When the Wisconsin football team took the field on Saturday for its annual spring game many of the regulars were turned into spectators- some due to injuries, others simply as a precaution. The absence of some of the big-name players meant that there was even less to be taken from an already pedestrian affair.
But there was one exception. The battle for the starting quarterback position was on full display at Camp Randall. It’s a competition that has been brewing since last season.
At the dawn of the 2012 campaign, Wisconsin seemed to be dealing with a bumper crop of quarterbacks. Six, in total, participated in fall camp, each with his own unique skillset. A trio of young men separated themselves from the pack: then, fifth-year senior Curt Phillips, Danny O’Brien; an exiled transfer from Maryland, and Joel Stave, a redshirt freshman and Wisconsin native who seemed to be all but an afterthought given the hype surrounding O’Brien’s arrival in Madison.
Before the season was over, each of the three men had started under center for the Badgers. O’Brien won the job when camp broke but, three starts and a handful of ball security issues later, he found himself on the bench in favor of Stave.
It was apparent that Stave had earned the trust of, then, offensive coordinator Matt Canada. With the young signal caller at the helm, the playbook seemingly opened up and the Badgers taking more shots down field. Stave proved worthy of the confidence that the coaching staff placed in him, racking up 1,104 passing yards and six touchdowns in seven games. His impressive run was cut short by a broken clavicle suffered in the game against Michigan State. At the time of his injury, Stave was leading the Big Ten in pass efficiency.
Enter Curt Phillips. If it wasn’t for bad luck, he likely wouldn’t have any at all. At this point, the redshirt senior had been in Madison for nearly five seasons. Three ACL surgeries later, for all intents and purposes, he was yet to take a meaningful snap. That all changed on Nov. 10 when he made his first collegiate start at Indiana. His stat line from that game (4-7 passing for 41 yards, 1TD) was indicative of what he would bring to the table for the rest of the year. He wouldn’t become an offensive juggernaut. But he possessed a strong sense of leadership and levelheadedness and while it may not win a ton of ball games it certainly wouldn’t lose many.
Out of high school, Phillips was said to have had a mobile element to his game. To put it in Badger terms, he was no Brooks Bollinger, but, he wasn’t Jim Sorgi, either. Even with a bum knee, he proved to be more nimble than one would expect. In total, he averaged 3.7 yards per rush and racked up 99 yards on the year for an average of 14.1 yards per contest.
After season ended, the NCAA granted Curt Phillips a sixth season of eligibility, Stave was healed up and O’Brien was looking for one last shot at redemption heading into his final season of eligibility. This certainly gave new head coach Gary Andersen plenty to think about as he prepared for his inaugural season at the helm of the Badgers.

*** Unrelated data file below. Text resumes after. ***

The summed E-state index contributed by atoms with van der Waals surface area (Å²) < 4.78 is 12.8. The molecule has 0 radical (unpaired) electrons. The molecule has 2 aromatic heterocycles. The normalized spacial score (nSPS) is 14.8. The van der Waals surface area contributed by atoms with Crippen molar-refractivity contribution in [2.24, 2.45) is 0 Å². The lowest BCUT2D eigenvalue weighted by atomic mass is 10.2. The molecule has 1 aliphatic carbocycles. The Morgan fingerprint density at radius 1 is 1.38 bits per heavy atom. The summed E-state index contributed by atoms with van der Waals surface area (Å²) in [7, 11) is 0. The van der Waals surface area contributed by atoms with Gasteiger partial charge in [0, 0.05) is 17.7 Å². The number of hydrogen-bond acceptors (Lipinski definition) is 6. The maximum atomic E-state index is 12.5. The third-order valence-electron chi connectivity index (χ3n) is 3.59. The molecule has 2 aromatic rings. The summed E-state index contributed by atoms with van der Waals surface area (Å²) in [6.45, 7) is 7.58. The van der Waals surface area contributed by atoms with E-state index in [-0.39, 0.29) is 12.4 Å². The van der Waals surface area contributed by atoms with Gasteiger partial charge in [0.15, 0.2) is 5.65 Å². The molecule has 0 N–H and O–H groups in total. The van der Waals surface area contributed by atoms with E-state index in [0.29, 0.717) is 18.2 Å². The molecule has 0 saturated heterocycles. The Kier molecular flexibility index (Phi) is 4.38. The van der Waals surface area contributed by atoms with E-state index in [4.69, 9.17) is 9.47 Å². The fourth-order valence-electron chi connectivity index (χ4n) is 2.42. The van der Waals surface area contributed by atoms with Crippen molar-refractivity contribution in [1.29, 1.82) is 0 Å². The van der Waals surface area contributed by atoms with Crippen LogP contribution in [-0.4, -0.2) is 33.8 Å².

However, this didn’t keep the first-year head man from sweetening the pot. Shortly into his tenure at his new school, Andersen landed highly-touted junior college transfer Tanner McEvoy, a dual-threat quarterback who, at first glance, seems to fit Andersen’s mold. But, due to transfer regulations, McEvoy will not be on campus until fall.
This brings us back to last Saturday when the set of 15 spring practices came to a head with a high profile scrimmage at Camp Randall.
The men lined up across from one another may have had the same logo on their helmets, but the litany of questions to be answered at such a high-profile position made it seem like much more, if only for a few fleeting moments.
Could Phillips put himself in a position to continue his feel-good, comeback story? Did the Badgers catch lightning in a bottle with Stave in 2012, or would version 2.0 move him to the front of the pack once again? Is it fathomable that O’Brien could bring himself back in the conversation with a solid showing? How about this, Bart Houston, kid?
Truth be told, the quarterback play at the spring game looked more like a blast from the past than a glimpse to the future. Stave and Phillips appeared as the only two serious candidates and they did so by sticking to what made them effective a year ago.
Phillips got the first crack with the No. 1 offense to begin the scrimmage. He continued to lead. He continued to manage the game. He continued to extend plays with his feet and he continued to be precise in the short passing game. Unfortunately for him, he also continued to struggle when asked to go up top.
He wasn’t given many chances to air it out, but many of the passes outside of 10 yards simply weren’t on the mark. Phillips finished the day 8-13 for 82 yards and, to be fair, he recorded the longest pass completion of the day on a 31-yard hookup with Kenzel Doe in the first quarter. He brought two drives to the red zone, but left them on the doorstep for kicker Kyle French to polish off.